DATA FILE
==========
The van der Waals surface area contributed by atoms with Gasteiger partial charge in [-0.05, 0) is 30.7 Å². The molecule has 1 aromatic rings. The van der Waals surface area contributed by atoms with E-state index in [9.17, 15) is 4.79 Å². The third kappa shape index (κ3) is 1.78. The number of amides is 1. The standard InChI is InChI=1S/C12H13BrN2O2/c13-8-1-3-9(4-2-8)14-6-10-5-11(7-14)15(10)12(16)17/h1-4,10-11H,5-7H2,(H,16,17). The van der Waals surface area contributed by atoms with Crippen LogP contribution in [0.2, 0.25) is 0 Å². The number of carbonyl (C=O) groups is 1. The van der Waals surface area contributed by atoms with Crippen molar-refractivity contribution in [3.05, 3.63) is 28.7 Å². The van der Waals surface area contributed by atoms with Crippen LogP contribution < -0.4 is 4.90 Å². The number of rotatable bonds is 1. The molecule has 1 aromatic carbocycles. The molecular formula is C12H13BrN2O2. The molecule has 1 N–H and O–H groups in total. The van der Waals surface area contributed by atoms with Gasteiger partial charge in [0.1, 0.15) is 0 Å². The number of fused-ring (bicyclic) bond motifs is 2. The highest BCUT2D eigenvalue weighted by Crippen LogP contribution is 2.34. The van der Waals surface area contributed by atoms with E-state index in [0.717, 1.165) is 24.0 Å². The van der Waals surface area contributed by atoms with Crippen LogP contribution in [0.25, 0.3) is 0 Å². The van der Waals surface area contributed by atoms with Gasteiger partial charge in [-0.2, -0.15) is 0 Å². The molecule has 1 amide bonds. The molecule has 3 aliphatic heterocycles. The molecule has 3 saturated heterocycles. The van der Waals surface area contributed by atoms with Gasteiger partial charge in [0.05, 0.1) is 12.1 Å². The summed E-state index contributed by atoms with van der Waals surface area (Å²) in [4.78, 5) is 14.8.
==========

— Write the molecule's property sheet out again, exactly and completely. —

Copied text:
The van der Waals surface area contributed by atoms with Gasteiger partial charge in [-0.05, 0) is 30.7 Å². The molecule has 1 aromatic rings. The van der Waals surface area contributed by atoms with E-state index in [9.17, 15) is 4.79 Å². The third kappa shape index (κ3) is 1.78. The number of amides is 1. The standard InChI is InChI=1S/C12H13BrN2O2/c13-8-1-3-9(4-2-8)14-6-10-5-11(7-14)15(10)12(16)17/h1-4,10-11H,5-7H2,(H,16,17). The van der Waals surface area contributed by atoms with Crippen LogP contribution in [0.2, 0.25) is 0 Å². The number of carbonyl (C=O) groups is 1. The van der Waals surface area contributed by atoms with Crippen molar-refractivity contribution in [3.05, 3.63) is 28.7 Å². The van der Waals surface area contributed by atoms with Crippen LogP contribution < -0.4 is 4.90 Å². The number of rotatable bonds is 1. The molecule has 1 aromatic carbocycles. The molecular formula is C12H13BrN2O2. The molecule has 1 N–H and O–H groups in total. The van der Waals surface area contributed by atoms with Gasteiger partial charge in [0.1, 0.15) is 0 Å². The number of fused-ring (bicyclic) bond motifs is 2. The highest BCUT2D eigenvalue weighted by Crippen LogP contribution is 2.34. The van der Waals surface area contributed by atoms with E-state index in [0.717, 1.165) is 24.0 Å². The van der Waals surface area contributed by atoms with Crippen LogP contribution in [0.25, 0.3) is 0 Å². The van der Waals surface area contributed by atoms with Gasteiger partial charge in [-0.2, -0.15) is 0 Å². The molecule has 1 amide bonds. The molecule has 3 aliphatic heterocycles. The molecule has 3 saturated heterocycles. The van der Waals surface area contributed by atoms with Gasteiger partial charge in [0.05, 0.1) is 12.1 Å². The summed E-state index contributed by atoms with van der Waals surface area (Å²) in [4.78, 5) is 14.8.